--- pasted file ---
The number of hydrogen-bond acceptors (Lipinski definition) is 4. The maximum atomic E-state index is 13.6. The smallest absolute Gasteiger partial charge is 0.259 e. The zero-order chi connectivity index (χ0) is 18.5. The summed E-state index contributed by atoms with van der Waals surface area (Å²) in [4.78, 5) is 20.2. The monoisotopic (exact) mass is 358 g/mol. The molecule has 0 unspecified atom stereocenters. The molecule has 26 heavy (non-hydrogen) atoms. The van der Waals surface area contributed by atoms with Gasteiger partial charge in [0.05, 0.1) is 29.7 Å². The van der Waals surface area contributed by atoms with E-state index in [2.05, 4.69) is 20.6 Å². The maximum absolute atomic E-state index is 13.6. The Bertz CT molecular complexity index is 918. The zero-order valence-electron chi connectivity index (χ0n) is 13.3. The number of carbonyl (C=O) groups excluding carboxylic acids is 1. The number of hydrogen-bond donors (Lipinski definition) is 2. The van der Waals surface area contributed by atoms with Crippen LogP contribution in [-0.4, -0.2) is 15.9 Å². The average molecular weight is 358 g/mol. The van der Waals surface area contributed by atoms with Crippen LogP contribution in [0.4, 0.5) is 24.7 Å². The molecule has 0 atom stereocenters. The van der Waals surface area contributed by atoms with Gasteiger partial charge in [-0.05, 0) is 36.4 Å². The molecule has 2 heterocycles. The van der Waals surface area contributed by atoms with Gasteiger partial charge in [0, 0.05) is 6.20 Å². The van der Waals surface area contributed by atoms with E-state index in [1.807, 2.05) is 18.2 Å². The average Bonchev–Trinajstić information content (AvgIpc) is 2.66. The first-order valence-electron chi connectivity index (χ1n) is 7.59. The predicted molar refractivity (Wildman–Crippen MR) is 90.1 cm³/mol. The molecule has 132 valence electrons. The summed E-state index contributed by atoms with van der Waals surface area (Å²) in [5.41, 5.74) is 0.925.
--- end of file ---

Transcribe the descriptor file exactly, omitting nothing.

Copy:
The number of hydrogen-bond acceptors (Lipinski definition) is 4. The maximum atomic E-state index is 13.6. The smallest absolute Gasteiger partial charge is 0.259 e. The zero-order chi connectivity index (χ0) is 18.5. The summed E-state index contributed by atoms with van der Waals surface area (Å²) in [4.78, 5) is 20.2. The monoisotopic (exact) mass is 358 g/mol. The molecule has 0 unspecified atom stereocenters. The molecule has 26 heavy (non-hydrogen) atoms. The van der Waals surface area contributed by atoms with Gasteiger partial charge in [0.05, 0.1) is 29.7 Å². The van der Waals surface area contributed by atoms with E-state index in [2.05, 4.69) is 20.6 Å². The maximum absolute atomic E-state index is 13.6. The Bertz CT molecular complexity index is 918. The zero-order valence-electron chi connectivity index (χ0n) is 13.3. The number of carbonyl (C=O) groups excluding carboxylic acids is 1. The number of hydrogen-bond donors (Lipinski definition) is 2. The van der Waals surface area contributed by atoms with Crippen LogP contribution in [-0.4, -0.2) is 15.9 Å². The average molecular weight is 358 g/mol. The van der Waals surface area contributed by atoms with Crippen LogP contribution in [0.4, 0.5) is 24.7 Å². The molecule has 0 atom stereocenters. The van der Waals surface area contributed by atoms with Gasteiger partial charge in [-0.05, 0) is 36.4 Å². The molecule has 2 heterocycles. The van der Waals surface area contributed by atoms with Gasteiger partial charge in [0, 0.05) is 6.20 Å². The van der Waals surface area contributed by atoms with E-state index in [1.807, 2.05) is 18.2 Å². The average Bonchev–Trinajstić information content (AvgIpc) is 2.66. The first-order valence-electron chi connectivity index (χ1n) is 7.59. The predicted molar refractivity (Wildman–Crippen MR) is 90.1 cm³/mol. The molecule has 132 valence electrons. The summed E-state index contributed by atoms with van der Waals surface area (Å²) in [5.41, 5.74) is 0.925.